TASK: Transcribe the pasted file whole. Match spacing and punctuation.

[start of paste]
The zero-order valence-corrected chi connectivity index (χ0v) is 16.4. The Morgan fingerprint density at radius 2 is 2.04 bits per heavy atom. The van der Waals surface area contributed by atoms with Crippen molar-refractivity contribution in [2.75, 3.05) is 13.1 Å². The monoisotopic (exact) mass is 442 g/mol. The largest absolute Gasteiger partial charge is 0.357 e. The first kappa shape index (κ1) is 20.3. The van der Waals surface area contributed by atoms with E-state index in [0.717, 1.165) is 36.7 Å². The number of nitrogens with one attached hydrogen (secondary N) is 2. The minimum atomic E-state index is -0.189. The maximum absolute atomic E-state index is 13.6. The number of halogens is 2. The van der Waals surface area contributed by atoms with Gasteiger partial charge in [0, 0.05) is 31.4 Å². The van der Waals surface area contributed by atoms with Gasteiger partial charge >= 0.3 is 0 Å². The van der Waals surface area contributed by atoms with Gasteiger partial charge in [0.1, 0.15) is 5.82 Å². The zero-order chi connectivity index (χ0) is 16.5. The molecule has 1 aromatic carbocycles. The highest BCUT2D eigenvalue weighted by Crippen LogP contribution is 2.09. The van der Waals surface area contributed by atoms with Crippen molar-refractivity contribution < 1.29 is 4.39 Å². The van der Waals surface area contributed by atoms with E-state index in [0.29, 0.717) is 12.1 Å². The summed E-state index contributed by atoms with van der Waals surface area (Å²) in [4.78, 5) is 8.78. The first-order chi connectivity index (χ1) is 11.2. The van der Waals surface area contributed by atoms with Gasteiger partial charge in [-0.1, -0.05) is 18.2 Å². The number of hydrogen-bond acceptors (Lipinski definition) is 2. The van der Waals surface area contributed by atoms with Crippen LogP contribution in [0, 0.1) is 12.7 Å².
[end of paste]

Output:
The zero-order valence-corrected chi connectivity index (χ0v) is 16.4. The Morgan fingerprint density at radius 2 is 2.04 bits per heavy atom. The van der Waals surface area contributed by atoms with Crippen molar-refractivity contribution in [2.75, 3.05) is 13.1 Å². The monoisotopic (exact) mass is 442 g/mol. The largest absolute Gasteiger partial charge is 0.357 e. The first kappa shape index (κ1) is 20.3. The van der Waals surface area contributed by atoms with E-state index in [0.717, 1.165) is 36.7 Å². The number of nitrogens with one attached hydrogen (secondary N) is 2. The minimum atomic E-state index is -0.189. The maximum absolute atomic E-state index is 13.6. The number of halogens is 2. The van der Waals surface area contributed by atoms with Gasteiger partial charge in [0, 0.05) is 31.4 Å². The van der Waals surface area contributed by atoms with Gasteiger partial charge >= 0.3 is 0 Å². The van der Waals surface area contributed by atoms with Gasteiger partial charge in [0.1, 0.15) is 5.82 Å². The zero-order chi connectivity index (χ0) is 16.5. The molecule has 1 aromatic carbocycles. The highest BCUT2D eigenvalue weighted by Crippen LogP contribution is 2.09. The van der Waals surface area contributed by atoms with Crippen molar-refractivity contribution < 1.29 is 4.39 Å². The van der Waals surface area contributed by atoms with E-state index in [0.29, 0.717) is 12.1 Å². The summed E-state index contributed by atoms with van der Waals surface area (Å²) in [4.78, 5) is 8.78. The first-order chi connectivity index (χ1) is 11.2. The van der Waals surface area contributed by atoms with Gasteiger partial charge in [-0.1, -0.05) is 18.2 Å². The number of hydrogen-bond acceptors (Lipinski definition) is 2. The van der Waals surface area contributed by atoms with Crippen LogP contribution in [0, 0.1) is 12.7 Å².